How N.D. became a state

How N.D. became a state

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Was North Dakota the 39th or 40th state to enter the Union? Since President Benjamin Harrison purposely shuffled and then blindly signed the admission papers of North Dakota and South Dakota, no one knows for sure the order that these two states became a part of the United States.

Last week, in the article about Sen. Lyman Casey, I wrote that on Dec. 3, 1889, in Washington, D.C., Casey and Sen. Gideon Moody drew slips of paper to determine which state would be considered the 39th state and which state would be number 40.  According to this account, Moody, from South Dakota, drew a lower number giving that state preference over North Dakota.

 Since this story came from History of Dakota Territory by George Washington Kingsbury, the long-time respected editor of the Dakotian in Yankton, I believed this to be a true story. 

Because of the overwhelming challenge by knowledgeable readers to last week’s article and the fact that most accountings show North Dakota as the 39th state, I endorse the sentiment that North Dakota be officially acknowledged as the 39th state. 

To my knowledge, nothing has ever been done formally to declare that North Dakota has a legal claim on that ranking.  Most sources state that North Dakota is listed as the 39th state because it comes before South Dakota alphabetically.

It is interesting to see how North Dakota became a state.  On March 2, 1861, Congress created Dakota Territory.  This territory was comprised of all of present-day North Dakota, South Dakota, and much of Montana and Wyoming, and in 1863, the areas of Montana and Wyoming were removed from Dakota Territory.  In 1862, President Abraham Lincoln appointed William Jayne, his Springfield, Ill., physician, as the first governor of Dakota Territory.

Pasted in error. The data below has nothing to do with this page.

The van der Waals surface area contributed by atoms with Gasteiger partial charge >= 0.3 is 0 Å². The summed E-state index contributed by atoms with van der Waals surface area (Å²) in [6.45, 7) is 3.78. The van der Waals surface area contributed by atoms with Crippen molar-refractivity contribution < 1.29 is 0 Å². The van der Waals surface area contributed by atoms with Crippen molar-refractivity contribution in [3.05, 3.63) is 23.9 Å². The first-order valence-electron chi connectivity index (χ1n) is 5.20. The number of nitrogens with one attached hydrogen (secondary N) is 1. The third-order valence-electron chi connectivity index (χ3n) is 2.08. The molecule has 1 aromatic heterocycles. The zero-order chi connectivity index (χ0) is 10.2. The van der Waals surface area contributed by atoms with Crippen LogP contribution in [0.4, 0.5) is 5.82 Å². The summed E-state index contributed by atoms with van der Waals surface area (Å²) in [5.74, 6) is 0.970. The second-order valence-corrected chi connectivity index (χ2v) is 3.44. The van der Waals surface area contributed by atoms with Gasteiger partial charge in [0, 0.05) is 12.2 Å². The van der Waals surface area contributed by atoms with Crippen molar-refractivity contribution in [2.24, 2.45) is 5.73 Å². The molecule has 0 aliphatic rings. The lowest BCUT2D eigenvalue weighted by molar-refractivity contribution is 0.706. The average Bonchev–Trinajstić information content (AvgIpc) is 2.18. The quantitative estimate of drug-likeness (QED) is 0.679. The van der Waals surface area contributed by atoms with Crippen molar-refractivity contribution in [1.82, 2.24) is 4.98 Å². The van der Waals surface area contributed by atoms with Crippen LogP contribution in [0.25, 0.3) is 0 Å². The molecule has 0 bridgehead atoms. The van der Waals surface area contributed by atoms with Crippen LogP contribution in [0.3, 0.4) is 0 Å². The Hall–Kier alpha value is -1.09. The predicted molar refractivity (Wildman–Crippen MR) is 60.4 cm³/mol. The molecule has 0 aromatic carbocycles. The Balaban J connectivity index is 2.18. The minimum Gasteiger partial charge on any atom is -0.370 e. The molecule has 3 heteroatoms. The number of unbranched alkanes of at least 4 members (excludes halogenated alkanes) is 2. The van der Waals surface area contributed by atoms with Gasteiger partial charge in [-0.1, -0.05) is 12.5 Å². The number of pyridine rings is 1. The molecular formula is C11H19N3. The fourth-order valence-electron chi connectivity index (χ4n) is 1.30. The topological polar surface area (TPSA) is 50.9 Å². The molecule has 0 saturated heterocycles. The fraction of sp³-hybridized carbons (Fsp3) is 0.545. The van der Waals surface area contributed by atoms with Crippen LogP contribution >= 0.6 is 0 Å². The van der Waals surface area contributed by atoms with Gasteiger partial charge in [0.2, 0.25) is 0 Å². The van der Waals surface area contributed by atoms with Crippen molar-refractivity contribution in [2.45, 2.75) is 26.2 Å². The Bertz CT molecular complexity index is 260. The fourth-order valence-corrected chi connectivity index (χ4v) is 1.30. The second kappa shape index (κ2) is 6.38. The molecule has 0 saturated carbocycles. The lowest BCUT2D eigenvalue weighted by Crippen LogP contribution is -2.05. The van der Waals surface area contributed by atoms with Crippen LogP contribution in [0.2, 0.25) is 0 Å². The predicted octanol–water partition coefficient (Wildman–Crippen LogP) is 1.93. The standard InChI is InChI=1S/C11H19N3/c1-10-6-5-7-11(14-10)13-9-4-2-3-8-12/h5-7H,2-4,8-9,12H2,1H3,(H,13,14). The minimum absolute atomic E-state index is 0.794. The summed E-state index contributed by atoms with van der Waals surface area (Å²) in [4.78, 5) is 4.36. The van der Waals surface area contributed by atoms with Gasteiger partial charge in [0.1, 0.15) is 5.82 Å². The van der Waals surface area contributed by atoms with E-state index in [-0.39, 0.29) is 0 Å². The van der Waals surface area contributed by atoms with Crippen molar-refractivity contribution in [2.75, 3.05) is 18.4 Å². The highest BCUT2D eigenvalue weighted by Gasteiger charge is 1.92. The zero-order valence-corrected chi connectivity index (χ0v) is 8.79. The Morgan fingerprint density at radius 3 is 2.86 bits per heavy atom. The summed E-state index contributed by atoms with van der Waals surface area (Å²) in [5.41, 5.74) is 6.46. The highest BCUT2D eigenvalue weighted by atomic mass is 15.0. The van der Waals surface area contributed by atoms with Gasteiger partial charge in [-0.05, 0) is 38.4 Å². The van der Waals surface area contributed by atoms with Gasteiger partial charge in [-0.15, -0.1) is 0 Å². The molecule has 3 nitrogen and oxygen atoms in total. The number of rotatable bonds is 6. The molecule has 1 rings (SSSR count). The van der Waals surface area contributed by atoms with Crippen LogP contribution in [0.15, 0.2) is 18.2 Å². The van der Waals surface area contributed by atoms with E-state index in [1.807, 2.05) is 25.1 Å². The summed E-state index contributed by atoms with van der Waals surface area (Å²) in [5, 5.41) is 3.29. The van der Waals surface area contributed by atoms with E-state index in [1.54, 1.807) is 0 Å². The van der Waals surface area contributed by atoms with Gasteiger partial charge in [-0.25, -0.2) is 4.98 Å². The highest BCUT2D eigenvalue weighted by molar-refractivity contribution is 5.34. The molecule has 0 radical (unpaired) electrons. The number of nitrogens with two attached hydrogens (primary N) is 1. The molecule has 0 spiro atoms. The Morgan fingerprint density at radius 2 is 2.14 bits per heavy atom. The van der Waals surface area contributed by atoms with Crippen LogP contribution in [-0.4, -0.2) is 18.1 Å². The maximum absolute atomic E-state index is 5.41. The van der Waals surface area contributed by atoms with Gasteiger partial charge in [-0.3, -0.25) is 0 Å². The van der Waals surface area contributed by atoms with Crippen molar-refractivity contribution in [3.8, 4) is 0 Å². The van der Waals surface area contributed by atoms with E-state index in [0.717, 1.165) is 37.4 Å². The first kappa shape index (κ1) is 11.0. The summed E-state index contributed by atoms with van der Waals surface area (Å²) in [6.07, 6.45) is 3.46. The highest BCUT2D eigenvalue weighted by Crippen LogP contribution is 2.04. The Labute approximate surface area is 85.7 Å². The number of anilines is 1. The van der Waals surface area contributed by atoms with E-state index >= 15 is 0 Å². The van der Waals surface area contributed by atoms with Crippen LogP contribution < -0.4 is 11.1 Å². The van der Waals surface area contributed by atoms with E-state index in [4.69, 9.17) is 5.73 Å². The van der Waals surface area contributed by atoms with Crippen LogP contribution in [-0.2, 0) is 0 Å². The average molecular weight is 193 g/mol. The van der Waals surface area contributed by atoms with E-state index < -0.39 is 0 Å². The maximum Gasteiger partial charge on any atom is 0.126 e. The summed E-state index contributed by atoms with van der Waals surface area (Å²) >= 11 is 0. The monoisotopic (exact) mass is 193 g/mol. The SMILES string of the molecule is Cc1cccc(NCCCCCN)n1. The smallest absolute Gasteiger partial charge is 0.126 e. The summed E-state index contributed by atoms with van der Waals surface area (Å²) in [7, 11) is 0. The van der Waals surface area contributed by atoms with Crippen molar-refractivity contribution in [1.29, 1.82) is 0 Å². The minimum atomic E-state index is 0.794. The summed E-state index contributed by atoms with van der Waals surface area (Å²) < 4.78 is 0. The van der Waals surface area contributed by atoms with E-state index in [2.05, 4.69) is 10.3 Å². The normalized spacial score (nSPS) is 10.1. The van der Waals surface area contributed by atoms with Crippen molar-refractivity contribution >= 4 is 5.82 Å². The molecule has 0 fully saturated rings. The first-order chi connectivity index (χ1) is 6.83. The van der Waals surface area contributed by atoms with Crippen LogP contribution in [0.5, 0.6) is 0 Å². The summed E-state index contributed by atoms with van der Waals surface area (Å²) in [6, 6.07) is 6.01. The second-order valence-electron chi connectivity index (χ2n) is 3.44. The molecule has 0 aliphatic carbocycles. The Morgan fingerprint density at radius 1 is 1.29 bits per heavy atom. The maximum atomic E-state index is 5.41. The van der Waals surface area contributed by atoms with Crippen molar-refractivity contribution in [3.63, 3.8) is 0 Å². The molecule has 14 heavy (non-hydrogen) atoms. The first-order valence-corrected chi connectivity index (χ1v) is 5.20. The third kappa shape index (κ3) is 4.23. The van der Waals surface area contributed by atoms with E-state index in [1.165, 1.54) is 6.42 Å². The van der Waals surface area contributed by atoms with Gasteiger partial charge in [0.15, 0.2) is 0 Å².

On May 20, 1862, Lincoln signed into law the Homestead Act, and settlers began to come into Dakota Territory looking for land. In 1863, Jayne resigned to spend full-time as Dakota’s delegate to Congress.  He supported Lincoln’s appointment of Newton Edmunds as his successor.

Meanwhile, Walter A. Burleigh was appointed as the Indian agent at the Yankton Reservation in south-central Dakota Territory.  Burleigh saw this position as a way to make money and hired his father-in-law, Andrew J. Faulk, as the Indian trader on the reservation.

Edmunds assisted in an investigation by Congress of “Burleigh’s corrupt behavior on the reservation.” After  Lincoln was assassinated, Burleigh persuaded President Andrew Johnson, his good friend, to remove Edmunds as governor and replace him with Faulk.

Faulk served as governor from 1866 to 1869, and with Burleigh as his cohort, corruption was rampant.  On May 10, 1869, President Ulysses Grant removed Faulk and replaced him with John A. Burbank from Indiana. 

Burbank neglected his duties as governor, and after a scandal involving a railroad, public pressure forced him to resign on Jan. 1, 1874.

By this time, Dakota political leaders were growing tired of the graft and corruption demonstrated by federal officials foisted on them.  These men wished to throw off outside control. The way to do this was through statehood, and most of the proponents for statehood wanted all of Dakota to become one state.

By 1884, Dakota had gone through a number of corrupt governors. This increased the demand for statehood.

There was now a strong movement to have the territory divided with North Dakota and South Dakota coming into the union as separate states.  There also was an effort in southern Dakota Territory to get South Dakota admitted as a state and northern Dakota declared a territory.

Gov. Gilbert A. Pierce signed a bill into law to authorize a state constitutional convention for southern Dakota Territory. In 1887, a boundary line at the 7th meridian, near the 46th degree of latitude, was found acceptable as the dividing line between the two proposed states. 

On Feb. 22, 1889, Congress approved statehood for both North Dakota and South Dakota if they would adopt state constitutions, divide property and liabilities, and form state governments.

On May 14, North Dakota elected 75 delegates to a Constitutional Convention.  The delegates met in Bismarck from July 4 to Aug. 17 and drew up a constitution.  On Oct.1, citizens approved adoption of the constitution by a vote of 27,441 to 8,107.

On Nov.2, President Benjamin Harrison signed the proclamation making North  Dakota and South Dakota as the two newest states.  Since Harrison blindly signed the documents, we have no idea which one he signed first. 

(Written by Curt Eriksmoen. Reach Eriksmoen at cjeriksmoen@cableone.net.)

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